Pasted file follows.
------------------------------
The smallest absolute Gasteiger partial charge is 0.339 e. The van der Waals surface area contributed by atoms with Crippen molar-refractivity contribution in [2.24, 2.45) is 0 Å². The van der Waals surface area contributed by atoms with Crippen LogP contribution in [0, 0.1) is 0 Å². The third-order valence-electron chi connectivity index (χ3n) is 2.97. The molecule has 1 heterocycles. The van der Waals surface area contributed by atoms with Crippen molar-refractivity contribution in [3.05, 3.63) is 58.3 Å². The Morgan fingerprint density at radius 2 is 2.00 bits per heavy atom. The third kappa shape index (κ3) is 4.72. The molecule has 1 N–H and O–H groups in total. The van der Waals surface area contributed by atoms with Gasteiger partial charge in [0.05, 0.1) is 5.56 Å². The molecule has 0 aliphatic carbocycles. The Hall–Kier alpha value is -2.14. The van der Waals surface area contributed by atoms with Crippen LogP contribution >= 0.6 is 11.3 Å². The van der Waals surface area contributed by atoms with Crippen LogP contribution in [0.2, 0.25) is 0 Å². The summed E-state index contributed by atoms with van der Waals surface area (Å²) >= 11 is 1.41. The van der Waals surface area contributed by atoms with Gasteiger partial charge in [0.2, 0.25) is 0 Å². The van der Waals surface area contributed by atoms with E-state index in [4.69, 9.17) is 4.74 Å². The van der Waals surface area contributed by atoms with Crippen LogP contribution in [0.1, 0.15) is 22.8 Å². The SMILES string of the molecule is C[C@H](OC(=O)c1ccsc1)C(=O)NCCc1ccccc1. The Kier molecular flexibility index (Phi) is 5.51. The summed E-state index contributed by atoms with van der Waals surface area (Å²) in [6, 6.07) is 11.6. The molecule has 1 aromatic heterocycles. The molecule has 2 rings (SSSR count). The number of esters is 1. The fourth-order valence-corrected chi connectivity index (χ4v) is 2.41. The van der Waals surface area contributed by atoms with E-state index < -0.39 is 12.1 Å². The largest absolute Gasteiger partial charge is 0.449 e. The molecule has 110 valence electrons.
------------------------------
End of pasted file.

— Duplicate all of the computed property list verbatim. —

The smallest absolute Gasteiger partial charge is 0.339 e. The van der Waals surface area contributed by atoms with Crippen molar-refractivity contribution in [2.24, 2.45) is 0 Å². The van der Waals surface area contributed by atoms with Crippen LogP contribution in [0, 0.1) is 0 Å². The third-order valence-electron chi connectivity index (χ3n) is 2.97. The molecule has 1 heterocycles. The van der Waals surface area contributed by atoms with Crippen molar-refractivity contribution in [3.05, 3.63) is 58.3 Å². The Morgan fingerprint density at radius 2 is 2.00 bits per heavy atom. The third kappa shape index (κ3) is 4.72. The molecule has 1 N–H and O–H groups in total. The van der Waals surface area contributed by atoms with Gasteiger partial charge in [0.05, 0.1) is 5.56 Å². The molecule has 0 aliphatic carbocycles. The Hall–Kier alpha value is -2.14. The van der Waals surface area contributed by atoms with Crippen LogP contribution >= 0.6 is 11.3 Å². The van der Waals surface area contributed by atoms with Crippen LogP contribution in [0.2, 0.25) is 0 Å². The summed E-state index contributed by atoms with van der Waals surface area (Å²) >= 11 is 1.41. The van der Waals surface area contributed by atoms with Gasteiger partial charge in [0.2, 0.25) is 0 Å². The van der Waals surface area contributed by atoms with E-state index in [4.69, 9.17) is 4.74 Å². The van der Waals surface area contributed by atoms with Crippen LogP contribution in [0.1, 0.15) is 22.8 Å². The SMILES string of the molecule is C[C@H](OC(=O)c1ccsc1)C(=O)NCCc1ccccc1. The Kier molecular flexibility index (Phi) is 5.51. The summed E-state index contributed by atoms with van der Waals surface area (Å²) in [6, 6.07) is 11.6. The molecule has 1 aromatic heterocycles. The molecule has 2 rings (SSSR count). The number of esters is 1. The fourth-order valence-corrected chi connectivity index (χ4v) is 2.41. The van der Waals surface area contributed by atoms with E-state index < -0.39 is 12.1 Å². The largest absolute Gasteiger partial charge is 0.449 e. The molecule has 110 valence electrons.